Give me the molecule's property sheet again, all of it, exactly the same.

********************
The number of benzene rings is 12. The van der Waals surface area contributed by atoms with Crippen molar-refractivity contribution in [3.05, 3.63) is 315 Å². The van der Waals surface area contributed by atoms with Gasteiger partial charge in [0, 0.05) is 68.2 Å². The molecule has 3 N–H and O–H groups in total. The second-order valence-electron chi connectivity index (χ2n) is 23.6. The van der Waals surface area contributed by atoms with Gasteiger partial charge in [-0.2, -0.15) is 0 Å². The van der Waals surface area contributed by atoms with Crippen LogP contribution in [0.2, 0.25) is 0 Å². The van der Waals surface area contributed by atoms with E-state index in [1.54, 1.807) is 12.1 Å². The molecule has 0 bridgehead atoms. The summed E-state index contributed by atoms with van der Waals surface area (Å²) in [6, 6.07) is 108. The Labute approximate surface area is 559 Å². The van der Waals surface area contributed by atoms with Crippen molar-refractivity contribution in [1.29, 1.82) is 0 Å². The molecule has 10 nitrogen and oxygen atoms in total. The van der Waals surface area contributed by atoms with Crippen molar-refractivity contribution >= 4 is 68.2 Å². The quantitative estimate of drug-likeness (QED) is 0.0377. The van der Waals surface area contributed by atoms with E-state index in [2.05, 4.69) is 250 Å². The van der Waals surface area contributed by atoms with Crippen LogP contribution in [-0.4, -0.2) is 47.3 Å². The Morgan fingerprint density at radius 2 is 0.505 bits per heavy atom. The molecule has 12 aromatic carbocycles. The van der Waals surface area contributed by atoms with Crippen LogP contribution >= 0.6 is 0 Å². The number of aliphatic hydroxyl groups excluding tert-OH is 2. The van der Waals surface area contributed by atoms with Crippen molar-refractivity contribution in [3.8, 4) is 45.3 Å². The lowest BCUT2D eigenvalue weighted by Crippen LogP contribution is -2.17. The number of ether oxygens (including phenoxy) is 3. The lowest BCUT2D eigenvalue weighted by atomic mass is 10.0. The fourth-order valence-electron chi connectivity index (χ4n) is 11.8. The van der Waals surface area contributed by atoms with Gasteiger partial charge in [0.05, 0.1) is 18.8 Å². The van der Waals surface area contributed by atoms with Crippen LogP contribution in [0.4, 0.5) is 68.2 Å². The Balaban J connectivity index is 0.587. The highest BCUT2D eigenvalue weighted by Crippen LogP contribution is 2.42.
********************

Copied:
The number of benzene rings is 12. The van der Waals surface area contributed by atoms with Crippen molar-refractivity contribution in [3.05, 3.63) is 315 Å². The van der Waals surface area contributed by atoms with Gasteiger partial charge in [0, 0.05) is 68.2 Å². The molecule has 3 N–H and O–H groups in total. The second-order valence-electron chi connectivity index (χ2n) is 23.6. The van der Waals surface area contributed by atoms with Gasteiger partial charge in [-0.2, -0.15) is 0 Å². The van der Waals surface area contributed by atoms with Crippen LogP contribution in [0.2, 0.25) is 0 Å². The van der Waals surface area contributed by atoms with E-state index in [1.54, 1.807) is 12.1 Å². The molecule has 0 bridgehead atoms. The summed E-state index contributed by atoms with van der Waals surface area (Å²) in [6, 6.07) is 108. The Labute approximate surface area is 559 Å². The van der Waals surface area contributed by atoms with Crippen molar-refractivity contribution in [1.29, 1.82) is 0 Å². The molecule has 10 nitrogen and oxygen atoms in total. The van der Waals surface area contributed by atoms with Crippen molar-refractivity contribution >= 4 is 68.2 Å². The quantitative estimate of drug-likeness (QED) is 0.0377. The van der Waals surface area contributed by atoms with E-state index in [2.05, 4.69) is 250 Å². The van der Waals surface area contributed by atoms with Crippen LogP contribution in [-0.4, -0.2) is 47.3 Å². The Morgan fingerprint density at radius 2 is 0.505 bits per heavy atom. The molecule has 12 aromatic carbocycles. The van der Waals surface area contributed by atoms with Crippen LogP contribution >= 0.6 is 0 Å². The number of aliphatic hydroxyl groups excluding tert-OH is 2. The van der Waals surface area contributed by atoms with Crippen molar-refractivity contribution in [3.8, 4) is 45.3 Å². The lowest BCUT2D eigenvalue weighted by Crippen LogP contribution is -2.17. The number of ether oxygens (including phenoxy) is 3. The lowest BCUT2D eigenvalue weighted by atomic mass is 10.0. The fourth-order valence-electron chi connectivity index (χ4n) is 11.8. The van der Waals surface area contributed by atoms with Gasteiger partial charge in [0.05, 0.1) is 18.8 Å². The van der Waals surface area contributed by atoms with Crippen LogP contribution in [0.4, 0.5) is 68.2 Å². The Balaban J connectivity index is 0.587. The highest BCUT2D eigenvalue weighted by Crippen LogP contribution is 2.42.